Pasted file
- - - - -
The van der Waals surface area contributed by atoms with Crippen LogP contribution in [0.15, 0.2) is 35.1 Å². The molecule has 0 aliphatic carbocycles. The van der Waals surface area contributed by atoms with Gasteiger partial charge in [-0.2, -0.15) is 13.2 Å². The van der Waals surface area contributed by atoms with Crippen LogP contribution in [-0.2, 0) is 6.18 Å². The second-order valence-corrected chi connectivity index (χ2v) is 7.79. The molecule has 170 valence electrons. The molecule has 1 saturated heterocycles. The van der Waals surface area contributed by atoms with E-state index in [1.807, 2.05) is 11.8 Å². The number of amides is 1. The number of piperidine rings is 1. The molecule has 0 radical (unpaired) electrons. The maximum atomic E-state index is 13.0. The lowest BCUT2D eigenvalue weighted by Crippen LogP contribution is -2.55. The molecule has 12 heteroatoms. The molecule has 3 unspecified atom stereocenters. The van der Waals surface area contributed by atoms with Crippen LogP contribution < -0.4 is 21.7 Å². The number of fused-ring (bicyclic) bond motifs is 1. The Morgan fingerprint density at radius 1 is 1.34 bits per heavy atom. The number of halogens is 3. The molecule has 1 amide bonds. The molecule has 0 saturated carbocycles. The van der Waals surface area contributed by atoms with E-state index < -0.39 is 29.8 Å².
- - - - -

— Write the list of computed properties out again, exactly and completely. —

The van der Waals surface area contributed by atoms with Crippen LogP contribution in [0.15, 0.2) is 35.1 Å². The molecule has 0 aliphatic carbocycles. The van der Waals surface area contributed by atoms with Gasteiger partial charge in [-0.2, -0.15) is 13.2 Å². The van der Waals surface area contributed by atoms with Crippen LogP contribution in [-0.2, 0) is 6.18 Å². The second-order valence-corrected chi connectivity index (χ2v) is 7.79. The molecule has 170 valence electrons. The molecule has 1 saturated heterocycles. The van der Waals surface area contributed by atoms with E-state index in [1.807, 2.05) is 11.8 Å². The number of amides is 1. The number of piperidine rings is 1. The molecule has 0 radical (unpaired) electrons. The maximum atomic E-state index is 13.0. The lowest BCUT2D eigenvalue weighted by Crippen LogP contribution is -2.55. The molecule has 12 heteroatoms. The molecule has 3 unspecified atom stereocenters. The van der Waals surface area contributed by atoms with Crippen LogP contribution < -0.4 is 21.7 Å². The number of fused-ring (bicyclic) bond motifs is 1. The Morgan fingerprint density at radius 1 is 1.34 bits per heavy atom. The number of halogens is 3. The molecule has 1 amide bonds. The molecule has 0 saturated carbocycles. The van der Waals surface area contributed by atoms with E-state index < -0.39 is 29.8 Å².